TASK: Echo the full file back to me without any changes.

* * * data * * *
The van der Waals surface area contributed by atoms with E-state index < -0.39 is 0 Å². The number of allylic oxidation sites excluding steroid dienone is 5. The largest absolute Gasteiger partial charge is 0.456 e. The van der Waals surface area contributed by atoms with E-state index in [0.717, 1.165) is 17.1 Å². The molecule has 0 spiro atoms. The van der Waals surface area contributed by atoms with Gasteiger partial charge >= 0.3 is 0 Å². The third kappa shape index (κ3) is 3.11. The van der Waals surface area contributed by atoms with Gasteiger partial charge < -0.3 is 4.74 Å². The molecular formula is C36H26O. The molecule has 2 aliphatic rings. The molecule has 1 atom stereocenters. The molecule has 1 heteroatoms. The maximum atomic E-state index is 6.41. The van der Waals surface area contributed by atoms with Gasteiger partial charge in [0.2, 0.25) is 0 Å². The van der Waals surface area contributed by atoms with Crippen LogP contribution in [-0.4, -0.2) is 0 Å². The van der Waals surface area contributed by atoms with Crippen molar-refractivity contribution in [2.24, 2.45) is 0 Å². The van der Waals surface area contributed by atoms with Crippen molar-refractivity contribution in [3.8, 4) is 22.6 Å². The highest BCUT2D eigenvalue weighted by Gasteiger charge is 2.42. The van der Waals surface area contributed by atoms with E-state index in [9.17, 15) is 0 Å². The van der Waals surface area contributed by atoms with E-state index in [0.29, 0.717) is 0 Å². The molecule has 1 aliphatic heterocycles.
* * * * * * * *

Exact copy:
The van der Waals surface area contributed by atoms with E-state index < -0.39 is 0 Å². The number of allylic oxidation sites excluding steroid dienone is 5. The largest absolute Gasteiger partial charge is 0.456 e. The van der Waals surface area contributed by atoms with E-state index in [0.717, 1.165) is 17.1 Å². The molecule has 0 spiro atoms. The van der Waals surface area contributed by atoms with Gasteiger partial charge >= 0.3 is 0 Å². The third kappa shape index (κ3) is 3.11. The van der Waals surface area contributed by atoms with Gasteiger partial charge < -0.3 is 4.74 Å². The molecular formula is C36H26O. The molecule has 2 aliphatic rings. The molecule has 1 atom stereocenters. The molecule has 1 heteroatoms. The maximum atomic E-state index is 6.41. The van der Waals surface area contributed by atoms with Gasteiger partial charge in [0.2, 0.25) is 0 Å². The van der Waals surface area contributed by atoms with Crippen LogP contribution in [-0.4, -0.2) is 0 Å². The van der Waals surface area contributed by atoms with Crippen molar-refractivity contribution in [2.24, 2.45) is 0 Å². The van der Waals surface area contributed by atoms with Crippen molar-refractivity contribution in [3.8, 4) is 22.6 Å². The highest BCUT2D eigenvalue weighted by Gasteiger charge is 2.42. The van der Waals surface area contributed by atoms with E-state index in [9.17, 15) is 0 Å². The van der Waals surface area contributed by atoms with E-state index in [0.29, 0.717) is 0 Å². The molecule has 1 aliphatic heterocycles.